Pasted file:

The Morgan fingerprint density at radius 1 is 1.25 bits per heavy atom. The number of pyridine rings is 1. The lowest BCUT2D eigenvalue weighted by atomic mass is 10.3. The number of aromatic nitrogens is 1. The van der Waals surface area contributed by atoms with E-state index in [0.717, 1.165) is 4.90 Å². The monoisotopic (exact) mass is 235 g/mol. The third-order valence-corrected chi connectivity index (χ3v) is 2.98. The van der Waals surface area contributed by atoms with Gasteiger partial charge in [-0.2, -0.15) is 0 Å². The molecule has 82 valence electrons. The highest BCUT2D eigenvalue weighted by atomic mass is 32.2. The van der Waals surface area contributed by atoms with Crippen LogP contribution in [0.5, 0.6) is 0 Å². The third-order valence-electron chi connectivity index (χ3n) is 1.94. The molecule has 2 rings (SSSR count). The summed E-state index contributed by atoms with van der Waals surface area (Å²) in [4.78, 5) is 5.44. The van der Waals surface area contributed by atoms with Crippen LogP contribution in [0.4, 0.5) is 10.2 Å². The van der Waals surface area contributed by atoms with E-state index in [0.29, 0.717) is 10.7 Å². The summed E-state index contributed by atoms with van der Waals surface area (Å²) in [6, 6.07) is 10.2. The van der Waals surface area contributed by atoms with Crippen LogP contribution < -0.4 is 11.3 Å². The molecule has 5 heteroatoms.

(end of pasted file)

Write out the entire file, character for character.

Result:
The Morgan fingerprint density at radius 1 is 1.25 bits per heavy atom. The number of pyridine rings is 1. The lowest BCUT2D eigenvalue weighted by atomic mass is 10.3. The number of aromatic nitrogens is 1. The van der Waals surface area contributed by atoms with E-state index in [0.717, 1.165) is 4.90 Å². The monoisotopic (exact) mass is 235 g/mol. The third-order valence-corrected chi connectivity index (χ3v) is 2.98. The van der Waals surface area contributed by atoms with Gasteiger partial charge in [-0.2, -0.15) is 0 Å². The molecule has 82 valence electrons. The highest BCUT2D eigenvalue weighted by atomic mass is 32.2. The van der Waals surface area contributed by atoms with Crippen LogP contribution in [0.5, 0.6) is 0 Å². The third-order valence-electron chi connectivity index (χ3n) is 1.94. The molecule has 2 rings (SSSR count). The summed E-state index contributed by atoms with van der Waals surface area (Å²) in [4.78, 5) is 5.44. The van der Waals surface area contributed by atoms with Crippen LogP contribution in [0.4, 0.5) is 10.2 Å². The van der Waals surface area contributed by atoms with E-state index in [0.29, 0.717) is 10.7 Å². The summed E-state index contributed by atoms with van der Waals surface area (Å²) in [6, 6.07) is 10.2. The van der Waals surface area contributed by atoms with Crippen LogP contribution < -0.4 is 11.3 Å². The molecule has 5 heteroatoms.